More Experience Required: The Trials and Tribulations of a New Professional – Anouska Lester

Four years ago I applied for my dream job: an archive traineeship at Windsor Castle. Thrilled to receive an invitation to interview, I spent hours in the library doing research. I rehearsed and re-rehearsed my strengths and weaknesses. I started teaching myself Latin. The interview, when it finally came, was one of the best I’d ever had. Not just in terms of my own performance, but in the questions they asked: these were questions that interested and stimulated me; questions that mattered. “This is it,” I thought.

A few days later, I was rejected. “More experience required,” they said. That old chestnut. Being the kind of person I am, I took “more experience” to mean “more education”, and started a Masters degree. After two years learning paleography, codicology and Latin, I applied again. Not even an interview.

This time I decided to get some practical, hands-on experience. I thought I’d start somewhere familiar. I have a few years’ worth of experience in theatre design, and so set about researching, emailing, and applying for placements with a theatre connection. Rather than send completely unsolicited emails I worked from the recommended lists of APAC and ARA. Roughly 30% of the time my emails have resulted in placements, normally with about a six-month wait. But I will say that everyone replies, offering advice and encouragement even when they can’t offer placements.

So far, everything I’d applied for was based in London. At best, this is an hour and a half away from me. So, what could I find closer to home? And here’s the rub: “home” is Milton Keynes, the UK’s newest “new town”, and the butt of a whole host of jokes revolving around its lack of character and culture. At 51 years old, it’s not exactly drenched in ancient history. This is the town that, instead of a central museum, has an unfinished plot of land and a whole heap of abandoned good intentions. The place that has to keep all of its official records in another town.

Milton Keynes 1982

Central Milton Keynes in 1982. Image courtesy of the Living Archive (LJCP14)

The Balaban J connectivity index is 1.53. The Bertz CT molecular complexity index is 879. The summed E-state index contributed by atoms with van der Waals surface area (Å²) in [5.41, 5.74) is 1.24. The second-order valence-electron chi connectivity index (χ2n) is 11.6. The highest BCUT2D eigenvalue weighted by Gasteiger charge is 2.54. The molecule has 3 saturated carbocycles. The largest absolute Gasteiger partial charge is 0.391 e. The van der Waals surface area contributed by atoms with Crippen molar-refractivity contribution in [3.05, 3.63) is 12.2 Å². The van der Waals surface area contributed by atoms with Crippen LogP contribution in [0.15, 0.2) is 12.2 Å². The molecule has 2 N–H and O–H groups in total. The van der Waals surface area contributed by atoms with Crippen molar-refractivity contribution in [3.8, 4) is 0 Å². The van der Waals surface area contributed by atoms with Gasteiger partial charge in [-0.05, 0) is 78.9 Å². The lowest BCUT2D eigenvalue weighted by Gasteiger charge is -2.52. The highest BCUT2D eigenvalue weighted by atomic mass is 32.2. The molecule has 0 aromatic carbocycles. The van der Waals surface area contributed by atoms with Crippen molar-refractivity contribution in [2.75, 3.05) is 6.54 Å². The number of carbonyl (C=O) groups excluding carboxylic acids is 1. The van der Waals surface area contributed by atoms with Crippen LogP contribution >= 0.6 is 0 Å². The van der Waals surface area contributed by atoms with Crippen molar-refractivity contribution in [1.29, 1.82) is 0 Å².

At a loss, I started volunteering with my local library, figuring it was a step in vaguely the right direction. Eventually, in about as roundabout a fashion as you’d expect from Milton Keynes,  I found an opportunity volunteering in Milton Keynes Museum in their archive. The best news was that I could start immediately.

selection of documents edit

Book cover and selection of documents from the Ambulance Room of Wolverton Railway Works (WWO/58,WWO/85). Courtesy of Milton Keynes Museum.

Not unlike my career, the collection at MK Museum is in its very early stages of development. In a way, this has been ideal for me, as I get to start with the absolute basics of packing and listing a collection. The particular collection I’m working on consists of documents related to accidents in Wolverton Railway Works dating from the late 19th to mid-20th centuries. I’ve mentioned an interest in theatre, and there’s a reason I didn’t also mention an interest in trains. As such, I certainly couldn’t have predicted how happy I’d be spending hours poring over accounts of other people’s accidents. I was quickly captivated by the snippets of personal stories in each of these documents, as they confronted the challenges of manual labour, illness and war.

methylated spirits edit

No gloves, but methylated spirits for “thoroughly harden[ing]” the hands of workers at Wolverton Railway Works in 1932. (WWO/120). Courtesy of Milton Keynes Museum.

After a few months of trains, a rather extraordinary opportunity came along. As part of a placement at the National Theatre’s archive, I began working as a research assistant for Dr Daniel Rosenthal, editor of the forthcoming book Dramatic Exchanges: The Lives and Letters of the National Theatre (Profile Books, November 2018). I have been transcribing the correspondence of some of the 20th-century’s most notable theatrical figures. Of course, to transcribe the letters, I first had to find them. Sections of the National Theatre’s archive haven’t been catalogued, and sections have been re-catalogued numerous times. So when the references you have are 10 years old, it’s very easy to get lost in the collection. It turns out, though, that this was a gift. It’s a radically different way of engaging with archival research compared to, say, turning up at the British Library and being handed exactly what you want. With some lateral thinking, patience, and luck, order emerged; the end result being I became far more familiar with the archive than if I’d been photocopying and making tea.